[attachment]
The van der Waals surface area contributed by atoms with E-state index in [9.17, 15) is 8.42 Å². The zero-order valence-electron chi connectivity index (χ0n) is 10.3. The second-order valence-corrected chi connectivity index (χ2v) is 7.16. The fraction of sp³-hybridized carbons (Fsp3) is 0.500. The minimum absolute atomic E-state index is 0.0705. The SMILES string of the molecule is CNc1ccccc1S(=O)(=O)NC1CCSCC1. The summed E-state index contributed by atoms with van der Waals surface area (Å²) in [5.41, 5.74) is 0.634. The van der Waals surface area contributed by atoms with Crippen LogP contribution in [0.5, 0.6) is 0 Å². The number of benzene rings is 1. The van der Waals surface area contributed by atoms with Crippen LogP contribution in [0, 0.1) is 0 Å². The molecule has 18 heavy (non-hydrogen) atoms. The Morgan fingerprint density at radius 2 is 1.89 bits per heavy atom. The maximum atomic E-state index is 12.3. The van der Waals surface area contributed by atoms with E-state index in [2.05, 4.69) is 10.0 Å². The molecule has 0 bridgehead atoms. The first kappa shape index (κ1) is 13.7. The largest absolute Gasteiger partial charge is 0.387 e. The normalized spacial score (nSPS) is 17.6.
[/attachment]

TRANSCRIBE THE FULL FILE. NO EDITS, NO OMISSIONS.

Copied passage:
The van der Waals surface area contributed by atoms with E-state index in [9.17, 15) is 8.42 Å². The zero-order valence-electron chi connectivity index (χ0n) is 10.3. The second-order valence-corrected chi connectivity index (χ2v) is 7.16. The fraction of sp³-hybridized carbons (Fsp3) is 0.500. The minimum absolute atomic E-state index is 0.0705. The SMILES string of the molecule is CNc1ccccc1S(=O)(=O)NC1CCSCC1. The summed E-state index contributed by atoms with van der Waals surface area (Å²) in [5.41, 5.74) is 0.634. The van der Waals surface area contributed by atoms with Crippen LogP contribution in [0.5, 0.6) is 0 Å². The number of benzene rings is 1. The van der Waals surface area contributed by atoms with Crippen LogP contribution in [0, 0.1) is 0 Å². The molecule has 18 heavy (non-hydrogen) atoms. The Morgan fingerprint density at radius 2 is 1.89 bits per heavy atom. The maximum atomic E-state index is 12.3. The van der Waals surface area contributed by atoms with E-state index in [2.05, 4.69) is 10.0 Å². The molecule has 0 bridgehead atoms. The first kappa shape index (κ1) is 13.7. The largest absolute Gasteiger partial charge is 0.387 e. The normalized spacial score (nSPS) is 17.6.